Malawi

Effective implementation of policies for expanding antiretroviral therapy (ART) requires a well-trained and adequately staffed workforce. Changes in national HIV workforce policies, health facility practices, and provider experiences were examined in rural Malawi and Tanzania between 2013 and 2017. In both countries, task-shifting and task-sharing policies were explicit by 2013. In facilities, the cadre mix of providers varied by site and changed over time, with a higher and growing proportion of lower cadre staff in the Malawi site. In Malawi, the introduction of lay counsellors was perceived to have eased the workload of other providers, but lay counsellors reported inadequate support. Both countries had guidance on the minimum numbers of personnel required to deliver HIV services. However, patient loads per provider increased in both settings for HIV tests and visits by ART patients and were not met with corresponding increases in provider capacity in either setting. Providers reported this as a challenge. Although increasing patient numbers bodes well for achieving universal antiretroviral therapy coverage, the quality of care may be undermined by increased workloads and insufficient provider training. Task-shifting strategies may help address workload concerns, but require careful monitoring, supervision and mentoring to ensure effective implementation.

National HIV testing policies aim to increase the proportion of people living with HIV who know their status. National HIV testing policies were reviewed for each country from 2013 to 2018, and compared with WHO guidance. Three rounds of health facility surveys were conducted to assess facility level policy implementation in Karonga (Malawi), uMkhanyakude (South Africa), and Ifakara (Tanzania). A policy "implementation" score was developed and applied to each facility by site for each round. Most HIV testing policies were explicit and aligned with WHO recommendations. Policies about service coverage, access, and quality of care were implemented in >80% of facilities per site and per round. However, linkage to care and the provision of outreach HIV testing for key populations were poorly implemented. The proportion of facilities reporting HIV test kit stock-outs in the past year reduced over the study period in all sites, but still occurred in ≥17% of facilities per site by 2017. The implementation score improved over time in Karonga and Ifakara and declined slightly in uMkhanyakude. Efforts are needed to address HIV test kit stock-outs and to improve linkage to care among people testing positive in order to reach the 90-90-90 targets.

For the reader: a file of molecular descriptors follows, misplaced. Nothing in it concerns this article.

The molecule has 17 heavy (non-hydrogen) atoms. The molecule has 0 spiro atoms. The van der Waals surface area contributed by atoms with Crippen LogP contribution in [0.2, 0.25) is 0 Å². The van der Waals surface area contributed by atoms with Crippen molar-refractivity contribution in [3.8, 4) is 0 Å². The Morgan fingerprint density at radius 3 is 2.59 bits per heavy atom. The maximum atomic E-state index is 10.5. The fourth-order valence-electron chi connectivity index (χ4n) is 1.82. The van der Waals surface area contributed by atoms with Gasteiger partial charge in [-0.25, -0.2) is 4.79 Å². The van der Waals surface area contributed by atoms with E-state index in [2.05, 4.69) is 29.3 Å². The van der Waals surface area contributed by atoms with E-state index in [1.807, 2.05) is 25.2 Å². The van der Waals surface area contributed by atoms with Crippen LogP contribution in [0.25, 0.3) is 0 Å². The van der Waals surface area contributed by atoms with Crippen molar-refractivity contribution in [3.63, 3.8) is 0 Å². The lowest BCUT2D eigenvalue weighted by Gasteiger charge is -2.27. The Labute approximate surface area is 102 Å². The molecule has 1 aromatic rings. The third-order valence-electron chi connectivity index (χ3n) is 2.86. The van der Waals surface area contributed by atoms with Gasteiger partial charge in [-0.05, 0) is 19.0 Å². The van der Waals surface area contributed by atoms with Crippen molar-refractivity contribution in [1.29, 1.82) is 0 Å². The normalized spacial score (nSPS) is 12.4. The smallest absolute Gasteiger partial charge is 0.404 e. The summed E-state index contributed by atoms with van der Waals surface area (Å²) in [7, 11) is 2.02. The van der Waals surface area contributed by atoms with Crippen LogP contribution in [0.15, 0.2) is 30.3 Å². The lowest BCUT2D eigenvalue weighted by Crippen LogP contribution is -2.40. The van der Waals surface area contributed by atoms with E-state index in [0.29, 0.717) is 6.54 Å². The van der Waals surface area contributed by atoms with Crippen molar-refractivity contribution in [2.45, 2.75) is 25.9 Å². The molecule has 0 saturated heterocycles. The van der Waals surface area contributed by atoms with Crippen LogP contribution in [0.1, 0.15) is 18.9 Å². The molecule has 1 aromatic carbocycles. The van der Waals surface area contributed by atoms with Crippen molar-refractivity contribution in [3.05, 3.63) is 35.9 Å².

This survey assessed recently pregnant women's knowledge of malaria in pregnancy (MIP) and their experiences with community health workers (CHWs) prior to implementing community delivery of intermittent preventive treatment in pregnancy (cIPTp). Data were collected via a household survey in Ntcheu and Nkhata Bay Districts, Malawi, from women aged 16-49 years who had a pregnancy resulting in a live birth in the previous 12 months. A total of 370 women were interviewed. Women in both districts found their community health workers (CHWs) to be helpful (77.9%), but only 35.7% spoke with a CHW about antenatal care and 25.8% received assistance for malaria during their most recent pregnancy. A greater proportion of women in Nkhata Bay than Ntcheu reported receiving assistance with malaria from a CHW (42.7% vs 21.9%); women in Nkhata Bay were more likely to cite IPTp-SP as a way to prevent MIP (41.0% vs 24.8%) and were more likely to cite mosquito bites as the only way to spread malaria (70.6% vs 62.0%). Women in Nkhata Bay were more likely to receive 3 + doses of IPTp-SP (IPTp3) (59.2% vs 41.8%). Adequate knowledge was associated with increased odds of receiving IPTp3, although not statistically significantly so. Women reported positive experiences with CHWs, but there was not a focus on MIP. Women in Nkhata Bay were more likely to be assisted by a CHW, had better knowledge, and were more likely to receive IPTp3+ . Increasing CHW focus on the dangers of MIP and implementing cIPTp has the potential to increase IPTp coverage.